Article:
Toronto’s acclaimed Why Not Theatre is behind the annual RISER Project staged at the Theatre Centre. Called “A Collaborative Producing Model”, the aim is to provide performance opportunities for emerging artists with Why Not helping out with production infrastructure to allow the newbies maximum creation time. Four groups are chosen and appear two by two. The second set of RISER offerings has just opened and runs until May 12 featuring Speaking of Sneaking and Everything I Couldn’t Tell You. The importance of RISER (this is its fifth incarnation) can’t be underestimated in terms of getting noticed. Take for example, the wildly successful Mouthpiece, which was part of 2015’s project. The show just had a sold out run at Buddies, which followed extensive touring.
On the adage of better late than never, here is my assessment of the first two 2018 RISER performances which took place in April.
Mr. Truth was a two-hander created and performed by Lester Trips (Theatre) a.k.a Lauren Gillis and Alaine Hutton. It was a brave and saucy satire about human sexuality with the aim of outing our “erotic truths” and stripping away the veneer of denial and repression. The eponymous Mr. Truth was a menacing hooded figure straight out of a horror movie that silently and slowly crossed the stage from time to time. Clearly, he was the metaphoric torturer who worked us over, so to speak, and forced us into confronting our sexual nightmares.
The format was sketch comedy with a dizzying series of vignettes. In the program notes, the creators included a tantalizing statement that the show was structured to resemble a woman’s orgasm. As for the vignettes, the creators deliberately included material designed to shock and awe. For example, the opening scene went right for the jugular. It was set at a three-day couples’ “fingering retreat” with a mono-voice instructor teaching the participants the proper way to “stroke” a woman’s vagina.
Along Mr. Truth’s sexuality highway, the audience was treated to a conversation between a woman and her cervix (the latter’s costume was hilarious), the glories of anal sex, the erotic use of a salt lamps (don’t ask), not to mention abduction and rape fantasies. Gillis and Hutton played a myriad of characters with aplomb, my favourite being the women impersonating “woke” guys who were anything but. The production also sported ironic projections on the back wall and a clever sound design courtesy Wesley Mackenzie and Peter Demas.
The most appealing aspect of Mr. Truth was its freshness. If the RISER Project is about risk-taking and innovation, Gillis and Hutton came up trumps.
Alas, Tell Me What It’s Called, was a theatre exercise that should have stayed in the studio. Director Ximena Huizi and eight actors make up the collective known as Tell Me Theatre. The performance was built around an elaborate theatre game, which was the improv method this group uses to devise a play – in other words, an insider’s look at the rehearsal process. The structure comprised of a series of encounters, which were, in a word, incomprehensible.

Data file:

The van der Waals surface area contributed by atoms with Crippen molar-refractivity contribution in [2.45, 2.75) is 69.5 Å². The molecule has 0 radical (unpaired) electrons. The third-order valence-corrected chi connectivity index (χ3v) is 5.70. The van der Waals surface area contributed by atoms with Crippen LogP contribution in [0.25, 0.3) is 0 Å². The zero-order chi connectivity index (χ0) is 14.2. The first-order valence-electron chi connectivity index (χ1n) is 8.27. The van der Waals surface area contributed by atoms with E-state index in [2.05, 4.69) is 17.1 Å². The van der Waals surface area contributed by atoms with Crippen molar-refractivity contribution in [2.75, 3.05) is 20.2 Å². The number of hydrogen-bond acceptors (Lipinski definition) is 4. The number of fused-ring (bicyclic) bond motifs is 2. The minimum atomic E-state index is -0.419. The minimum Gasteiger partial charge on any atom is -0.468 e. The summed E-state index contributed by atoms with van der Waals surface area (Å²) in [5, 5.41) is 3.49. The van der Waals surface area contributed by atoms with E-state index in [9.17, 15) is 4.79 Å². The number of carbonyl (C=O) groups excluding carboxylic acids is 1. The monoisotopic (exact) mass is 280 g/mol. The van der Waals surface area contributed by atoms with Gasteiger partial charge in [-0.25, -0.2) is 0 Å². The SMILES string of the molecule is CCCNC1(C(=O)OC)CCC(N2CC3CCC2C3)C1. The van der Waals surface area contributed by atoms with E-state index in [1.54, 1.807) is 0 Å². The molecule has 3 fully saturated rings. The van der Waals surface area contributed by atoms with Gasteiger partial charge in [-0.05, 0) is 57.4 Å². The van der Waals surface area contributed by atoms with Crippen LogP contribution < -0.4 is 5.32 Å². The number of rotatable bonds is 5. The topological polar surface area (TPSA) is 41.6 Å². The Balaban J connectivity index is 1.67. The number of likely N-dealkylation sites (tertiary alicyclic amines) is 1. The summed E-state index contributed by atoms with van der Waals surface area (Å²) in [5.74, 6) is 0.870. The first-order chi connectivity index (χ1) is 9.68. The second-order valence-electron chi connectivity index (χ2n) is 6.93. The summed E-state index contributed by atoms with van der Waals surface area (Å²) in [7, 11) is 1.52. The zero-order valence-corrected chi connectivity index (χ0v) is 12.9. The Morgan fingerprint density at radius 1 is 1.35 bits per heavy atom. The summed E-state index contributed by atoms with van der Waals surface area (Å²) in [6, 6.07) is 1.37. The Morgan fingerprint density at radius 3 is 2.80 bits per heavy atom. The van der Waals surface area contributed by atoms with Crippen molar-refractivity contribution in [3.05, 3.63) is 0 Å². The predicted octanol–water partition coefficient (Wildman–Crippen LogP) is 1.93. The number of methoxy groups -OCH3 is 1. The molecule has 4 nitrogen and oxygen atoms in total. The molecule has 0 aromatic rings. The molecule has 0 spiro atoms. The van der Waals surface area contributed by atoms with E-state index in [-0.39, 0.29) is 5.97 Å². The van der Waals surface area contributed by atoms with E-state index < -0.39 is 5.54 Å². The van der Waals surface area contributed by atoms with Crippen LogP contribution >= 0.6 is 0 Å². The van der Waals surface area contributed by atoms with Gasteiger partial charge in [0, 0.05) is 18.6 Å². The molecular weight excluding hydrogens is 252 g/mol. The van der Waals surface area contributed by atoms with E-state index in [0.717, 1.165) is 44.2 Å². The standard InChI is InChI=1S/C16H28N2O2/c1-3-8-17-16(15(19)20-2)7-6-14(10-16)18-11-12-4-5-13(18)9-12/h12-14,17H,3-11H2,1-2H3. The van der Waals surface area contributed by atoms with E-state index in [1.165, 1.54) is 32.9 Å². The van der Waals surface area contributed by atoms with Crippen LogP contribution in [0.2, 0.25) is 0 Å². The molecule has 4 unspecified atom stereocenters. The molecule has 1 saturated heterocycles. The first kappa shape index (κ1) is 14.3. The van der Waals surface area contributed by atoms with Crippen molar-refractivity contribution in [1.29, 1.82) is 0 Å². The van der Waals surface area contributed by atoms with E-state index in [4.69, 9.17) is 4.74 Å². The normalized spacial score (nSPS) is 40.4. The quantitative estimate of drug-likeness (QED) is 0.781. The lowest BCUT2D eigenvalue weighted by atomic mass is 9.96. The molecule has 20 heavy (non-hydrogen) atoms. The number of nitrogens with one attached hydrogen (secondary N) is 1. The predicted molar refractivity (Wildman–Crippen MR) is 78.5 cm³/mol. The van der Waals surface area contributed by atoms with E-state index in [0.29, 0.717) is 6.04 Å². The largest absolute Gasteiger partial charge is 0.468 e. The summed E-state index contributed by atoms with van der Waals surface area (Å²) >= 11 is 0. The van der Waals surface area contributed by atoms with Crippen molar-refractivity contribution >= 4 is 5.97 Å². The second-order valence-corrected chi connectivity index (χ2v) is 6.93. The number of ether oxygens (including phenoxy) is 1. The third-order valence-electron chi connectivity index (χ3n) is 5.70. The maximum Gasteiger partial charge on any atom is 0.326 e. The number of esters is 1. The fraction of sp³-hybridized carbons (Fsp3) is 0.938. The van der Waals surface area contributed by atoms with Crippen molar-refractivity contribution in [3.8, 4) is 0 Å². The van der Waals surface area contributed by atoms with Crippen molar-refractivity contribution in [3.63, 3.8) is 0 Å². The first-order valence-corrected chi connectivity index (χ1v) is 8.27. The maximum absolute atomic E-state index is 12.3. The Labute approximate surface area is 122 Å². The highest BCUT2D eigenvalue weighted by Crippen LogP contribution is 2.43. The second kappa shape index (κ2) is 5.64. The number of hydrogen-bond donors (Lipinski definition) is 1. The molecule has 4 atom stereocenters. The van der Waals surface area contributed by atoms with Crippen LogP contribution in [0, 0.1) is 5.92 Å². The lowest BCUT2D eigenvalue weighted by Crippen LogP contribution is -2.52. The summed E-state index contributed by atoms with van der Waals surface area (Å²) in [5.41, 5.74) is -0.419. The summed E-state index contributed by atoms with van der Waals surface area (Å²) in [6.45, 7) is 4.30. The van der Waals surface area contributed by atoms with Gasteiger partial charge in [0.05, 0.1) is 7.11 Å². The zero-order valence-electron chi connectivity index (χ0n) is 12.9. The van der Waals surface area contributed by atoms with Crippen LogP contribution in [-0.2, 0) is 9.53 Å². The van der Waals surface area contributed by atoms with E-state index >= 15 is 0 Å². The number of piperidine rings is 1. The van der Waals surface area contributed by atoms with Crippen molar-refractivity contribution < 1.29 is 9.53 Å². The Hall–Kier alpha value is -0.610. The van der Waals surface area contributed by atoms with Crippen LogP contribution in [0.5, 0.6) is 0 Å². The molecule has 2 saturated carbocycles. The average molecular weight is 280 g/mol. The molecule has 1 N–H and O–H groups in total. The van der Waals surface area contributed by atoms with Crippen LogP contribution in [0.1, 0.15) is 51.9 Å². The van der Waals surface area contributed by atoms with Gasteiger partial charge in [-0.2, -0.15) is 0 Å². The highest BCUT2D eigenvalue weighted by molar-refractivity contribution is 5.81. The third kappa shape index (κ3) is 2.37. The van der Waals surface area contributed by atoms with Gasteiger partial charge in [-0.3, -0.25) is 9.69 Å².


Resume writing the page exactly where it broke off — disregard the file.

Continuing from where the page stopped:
The program notes detailed the parameters of the game, which were so complicated they made no sense. The description included deathless prose such as “Some scenes are games. All games are scenes.” Each of the actors also had an insect avatar (I kid you not), and seven were linked to a deadly sin, with one being a virtue. Apparently, the actors had to earn their insect skins, which were hanging on the back wall, and text had to be “unlocked”. Further complicating the mix was director Huizi giving notes about posture, energy etc., except she spoke in a soft voice and couldn’t be heard throughout the theatre. Oh, lest we forget, there were ropes that linked people together, but the how and why was unclear.
Now I happen to be a former drama teacher, so I’m an insider so to speak when it comes to theatre exercises. While the actors were clearly engaged and highly motivated, this workshop performance, in terms of being in the audience, was mind-numbing boredom writ large. It was tune-out time. Sadly, a fair number of the eight did show acting chops in the encounters, but their talent was lost in the miasma of confusion.
This collective must have beaten out some stiff competition to be one of RISER’s favoured four. Why Not Theatre must have seen some spark of promise in their choosing. Theoretically, these improvs are going to grow up to be a full-scale theatre production. I wish Tell Me Theatre lots of luck, and I hope for the best.
The RISER Project 1, Mr. Truth and Tell Me What It’s Called, The Theatre Centre, Apr. 15 to 24, 2018.
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